The Spanish side was looking strong after 2012. They were one of the contenders for the 2014 FIFA World Cup but they failed to make a mark. They were eliminated from the group stage after losing 2 games out of 3. This was a massive blow for the European giants. The 2016 Euro wasn’t any better. Although they qualified from an easy group at second place, they lost to Italy in the first round of knockouts. Spain topped their group in the 2018 FIFA World Cup but couldn’t get past hosts Russia as they lost again in the first knockout stage.
After years of dominance, Spain brutally failed to meet the high standards set by its predecessors. The reason behind this was the decline of quality Spanish players in the Barcelona and Real Madrid teams.
La Masia produced some of the best talents in the world such as Lionel Messi, Andres Iniesta, and Xavi Hernandez. But over the years, the quality of the academy was below par. Although the players coming through were extremely talented, they were not as good as the players previously produced by the academy with a majority of flop players such as Mauro Icardi and Hector Bellerin. Some of these players succeeded in their careers elsewhere but failed to reach the benchmark at La Masia. This made Barcelona invest in transfers. Many of these transfers were acquired from other European clubs and thus, most of the players were not Spanish. Barcelona spent £145 million on Brazilian Phillipe Coutinho and over £110 million on Frenchman Ousmane Dembele. Both these big-money signings failed to make a mark with injuries and loan spells coming in the way. Many other transfers that did not prove beneficial led to the downfall of Barcelona. Once a team feared by all and two-time treble winners Barca are not at the same level they previously were. Lack of quality La Masia graduates and an increase in the number of foreign players in the Barcelona squad directly affected the Spanish national team.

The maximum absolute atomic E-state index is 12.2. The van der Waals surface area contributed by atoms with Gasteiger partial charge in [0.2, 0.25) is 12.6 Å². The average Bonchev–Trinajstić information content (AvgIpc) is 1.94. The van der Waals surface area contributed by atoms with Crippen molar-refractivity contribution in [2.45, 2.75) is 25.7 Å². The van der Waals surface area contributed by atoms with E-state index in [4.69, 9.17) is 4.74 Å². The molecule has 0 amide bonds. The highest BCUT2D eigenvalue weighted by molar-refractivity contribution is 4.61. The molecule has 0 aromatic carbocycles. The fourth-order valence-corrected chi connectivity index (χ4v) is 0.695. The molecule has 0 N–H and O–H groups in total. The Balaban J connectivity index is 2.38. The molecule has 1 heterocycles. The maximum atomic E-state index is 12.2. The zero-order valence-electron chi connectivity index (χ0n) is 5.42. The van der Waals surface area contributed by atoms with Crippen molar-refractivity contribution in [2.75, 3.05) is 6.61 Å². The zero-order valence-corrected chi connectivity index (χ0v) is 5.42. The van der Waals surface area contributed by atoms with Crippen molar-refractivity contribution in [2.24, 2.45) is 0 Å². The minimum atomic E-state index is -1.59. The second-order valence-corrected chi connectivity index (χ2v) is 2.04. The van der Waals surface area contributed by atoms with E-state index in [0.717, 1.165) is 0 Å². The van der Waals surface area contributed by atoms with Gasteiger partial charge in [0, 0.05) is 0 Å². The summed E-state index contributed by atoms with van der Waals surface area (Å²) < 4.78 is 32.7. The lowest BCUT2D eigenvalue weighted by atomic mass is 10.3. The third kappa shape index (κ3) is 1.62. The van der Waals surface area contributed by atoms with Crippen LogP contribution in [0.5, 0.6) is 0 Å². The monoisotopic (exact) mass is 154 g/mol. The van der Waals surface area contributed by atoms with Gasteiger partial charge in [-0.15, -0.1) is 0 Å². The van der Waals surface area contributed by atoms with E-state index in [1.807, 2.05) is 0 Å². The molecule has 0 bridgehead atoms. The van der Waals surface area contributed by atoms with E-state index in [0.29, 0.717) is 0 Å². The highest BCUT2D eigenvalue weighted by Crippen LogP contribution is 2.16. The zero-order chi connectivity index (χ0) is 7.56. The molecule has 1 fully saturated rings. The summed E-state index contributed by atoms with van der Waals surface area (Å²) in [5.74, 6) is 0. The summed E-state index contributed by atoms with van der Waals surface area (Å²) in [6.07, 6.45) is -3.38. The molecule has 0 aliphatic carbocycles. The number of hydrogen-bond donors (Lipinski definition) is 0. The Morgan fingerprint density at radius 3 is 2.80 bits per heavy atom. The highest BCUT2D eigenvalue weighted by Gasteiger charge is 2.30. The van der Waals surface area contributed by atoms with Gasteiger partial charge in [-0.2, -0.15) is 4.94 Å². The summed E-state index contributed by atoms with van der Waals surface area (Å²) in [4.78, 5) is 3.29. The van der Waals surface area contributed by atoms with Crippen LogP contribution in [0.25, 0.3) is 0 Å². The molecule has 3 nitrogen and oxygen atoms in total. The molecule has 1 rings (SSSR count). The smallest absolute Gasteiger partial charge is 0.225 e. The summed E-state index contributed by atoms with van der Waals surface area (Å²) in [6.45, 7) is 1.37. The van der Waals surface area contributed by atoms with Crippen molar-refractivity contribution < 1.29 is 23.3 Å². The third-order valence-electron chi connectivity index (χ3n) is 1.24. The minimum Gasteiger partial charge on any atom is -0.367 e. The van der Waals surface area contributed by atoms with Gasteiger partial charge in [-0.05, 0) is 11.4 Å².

Real Madrid also fell prey to the transfer greed. With massive funding from President Florentino Perez, Real Madrid started spending big on players such as Gareth Bale, James Rodriguez, and Eden Hazard. The arrival of these players proved beneficial for the club as they won multiple titles. But similar to Barcelona, an increase in transferred players resulted in a lack of development of Spanish nationals. They previously developed young Spanish players into world-class athletes such as Iker Casillas and Sergio Ramos but failed to do so with promising talents such as Isco and Marco Asensio. Thus, they invested in young players from around the world such as Brazilians Vinicius Junior and Rodrygo.
Spanish team head coach Luis Enrique announced a 24-man squad for Euro 2020. None of the players on the shortlist were from Real Madrid. Barcelona only had 3 players in the squad who were Pedri, Jordi Alba, and Sergio Busquets. The influence of Barcelona and Real Madrid can be seen in the Spanish national side. Spain with their Tiki-Taka and dominant passing game is nowhere close to the legacy set in the 2008-2012 era. ‘LaFuriaRoja’ must look at alternate ways of producing world-class players. Their overdependence on clubs proved to be extremely terrible. The Spanish Football Association (FA) must develop its grassroots system and evolve the sporting ecosystem for them to become the European powerhouse they once were.